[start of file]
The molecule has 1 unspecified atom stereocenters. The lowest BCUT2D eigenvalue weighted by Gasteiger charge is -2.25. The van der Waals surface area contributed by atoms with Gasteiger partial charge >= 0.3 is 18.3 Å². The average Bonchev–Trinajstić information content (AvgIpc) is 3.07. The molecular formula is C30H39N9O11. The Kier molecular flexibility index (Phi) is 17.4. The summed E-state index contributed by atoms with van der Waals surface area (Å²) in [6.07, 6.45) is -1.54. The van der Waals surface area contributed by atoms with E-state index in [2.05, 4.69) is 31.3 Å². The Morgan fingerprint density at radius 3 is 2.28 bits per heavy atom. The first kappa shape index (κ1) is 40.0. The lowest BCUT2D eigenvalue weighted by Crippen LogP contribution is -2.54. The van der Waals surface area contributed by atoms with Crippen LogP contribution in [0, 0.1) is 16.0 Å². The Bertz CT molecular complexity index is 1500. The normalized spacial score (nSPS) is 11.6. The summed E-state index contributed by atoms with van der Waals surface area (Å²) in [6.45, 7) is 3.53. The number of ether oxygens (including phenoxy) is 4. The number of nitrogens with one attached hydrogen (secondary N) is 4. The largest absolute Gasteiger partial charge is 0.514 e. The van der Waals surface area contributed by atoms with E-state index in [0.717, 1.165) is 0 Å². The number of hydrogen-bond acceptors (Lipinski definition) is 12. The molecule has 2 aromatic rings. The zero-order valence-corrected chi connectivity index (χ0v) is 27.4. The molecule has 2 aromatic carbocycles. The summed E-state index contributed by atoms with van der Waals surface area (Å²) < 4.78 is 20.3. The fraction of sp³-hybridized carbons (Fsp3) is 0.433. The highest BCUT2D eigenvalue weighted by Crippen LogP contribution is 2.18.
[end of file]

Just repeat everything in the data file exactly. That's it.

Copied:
The molecule has 1 unspecified atom stereocenters. The lowest BCUT2D eigenvalue weighted by Gasteiger charge is -2.25. The van der Waals surface area contributed by atoms with Gasteiger partial charge >= 0.3 is 18.3 Å². The average Bonchev–Trinajstić information content (AvgIpc) is 3.07. The molecular formula is C30H39N9O11. The Kier molecular flexibility index (Phi) is 17.4. The summed E-state index contributed by atoms with van der Waals surface area (Å²) in [6.07, 6.45) is -1.54. The van der Waals surface area contributed by atoms with E-state index in [2.05, 4.69) is 31.3 Å². The Morgan fingerprint density at radius 3 is 2.28 bits per heavy atom. The first kappa shape index (κ1) is 40.0. The lowest BCUT2D eigenvalue weighted by Crippen LogP contribution is -2.54. The van der Waals surface area contributed by atoms with Crippen LogP contribution in [0, 0.1) is 16.0 Å². The Bertz CT molecular complexity index is 1500. The normalized spacial score (nSPS) is 11.6. The summed E-state index contributed by atoms with van der Waals surface area (Å²) in [6.45, 7) is 3.53. The number of ether oxygens (including phenoxy) is 4. The number of nitrogens with one attached hydrogen (secondary N) is 4. The largest absolute Gasteiger partial charge is 0.514 e. The van der Waals surface area contributed by atoms with E-state index in [0.717, 1.165) is 0 Å². The number of hydrogen-bond acceptors (Lipinski definition) is 12. The molecule has 2 aromatic rings. The zero-order valence-corrected chi connectivity index (χ0v) is 27.4. The molecule has 2 aromatic carbocycles. The summed E-state index contributed by atoms with van der Waals surface area (Å²) < 4.78 is 20.3. The fraction of sp³-hybridized carbons (Fsp3) is 0.433. The highest BCUT2D eigenvalue weighted by Crippen LogP contribution is 2.18.